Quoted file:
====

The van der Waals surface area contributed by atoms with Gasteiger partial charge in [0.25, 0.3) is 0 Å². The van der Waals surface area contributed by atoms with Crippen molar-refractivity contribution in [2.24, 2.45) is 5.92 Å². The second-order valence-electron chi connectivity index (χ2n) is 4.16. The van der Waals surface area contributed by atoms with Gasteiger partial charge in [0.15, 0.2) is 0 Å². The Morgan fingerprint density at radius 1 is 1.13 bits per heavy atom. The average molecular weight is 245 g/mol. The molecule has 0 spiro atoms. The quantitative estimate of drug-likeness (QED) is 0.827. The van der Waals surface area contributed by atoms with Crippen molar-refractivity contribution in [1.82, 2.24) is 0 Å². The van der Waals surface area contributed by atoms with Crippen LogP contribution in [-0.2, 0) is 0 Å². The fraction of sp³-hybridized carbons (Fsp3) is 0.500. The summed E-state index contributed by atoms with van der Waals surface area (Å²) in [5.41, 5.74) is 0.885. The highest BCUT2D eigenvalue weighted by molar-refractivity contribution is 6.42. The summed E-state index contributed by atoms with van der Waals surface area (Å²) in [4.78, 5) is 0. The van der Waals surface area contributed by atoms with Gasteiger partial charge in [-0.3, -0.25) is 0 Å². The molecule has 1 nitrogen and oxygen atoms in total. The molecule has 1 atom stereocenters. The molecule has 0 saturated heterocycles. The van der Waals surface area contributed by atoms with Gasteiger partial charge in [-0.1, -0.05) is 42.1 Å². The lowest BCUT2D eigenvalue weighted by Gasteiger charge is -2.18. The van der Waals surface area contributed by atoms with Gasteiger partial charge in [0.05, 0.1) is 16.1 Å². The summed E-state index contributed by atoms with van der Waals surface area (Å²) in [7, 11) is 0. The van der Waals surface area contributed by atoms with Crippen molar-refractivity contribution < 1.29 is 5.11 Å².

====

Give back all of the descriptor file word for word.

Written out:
The van der Waals surface area contributed by atoms with Gasteiger partial charge in [0.25, 0.3) is 0 Å². The van der Waals surface area contributed by atoms with Crippen molar-refractivity contribution in [2.24, 2.45) is 5.92 Å². The second-order valence-electron chi connectivity index (χ2n) is 4.16. The van der Waals surface area contributed by atoms with Gasteiger partial charge in [0.15, 0.2) is 0 Å². The Morgan fingerprint density at radius 1 is 1.13 bits per heavy atom. The average molecular weight is 245 g/mol. The molecule has 0 spiro atoms. The quantitative estimate of drug-likeness (QED) is 0.827. The van der Waals surface area contributed by atoms with Crippen molar-refractivity contribution in [1.82, 2.24) is 0 Å². The van der Waals surface area contributed by atoms with Crippen LogP contribution in [-0.2, 0) is 0 Å². The fraction of sp³-hybridized carbons (Fsp3) is 0.500. The summed E-state index contributed by atoms with van der Waals surface area (Å²) in [5.41, 5.74) is 0.885. The highest BCUT2D eigenvalue weighted by molar-refractivity contribution is 6.42. The summed E-state index contributed by atoms with van der Waals surface area (Å²) in [4.78, 5) is 0. The van der Waals surface area contributed by atoms with Gasteiger partial charge in [-0.3, -0.25) is 0 Å². The molecule has 1 nitrogen and oxygen atoms in total. The molecule has 1 atom stereocenters. The molecule has 0 saturated heterocycles. The van der Waals surface area contributed by atoms with Gasteiger partial charge in [-0.1, -0.05) is 42.1 Å². The lowest BCUT2D eigenvalue weighted by Gasteiger charge is -2.18. The van der Waals surface area contributed by atoms with Gasteiger partial charge in [0.05, 0.1) is 16.1 Å². The summed E-state index contributed by atoms with van der Waals surface area (Å²) in [7, 11) is 0. The van der Waals surface area contributed by atoms with Crippen molar-refractivity contribution < 1.29 is 5.11 Å².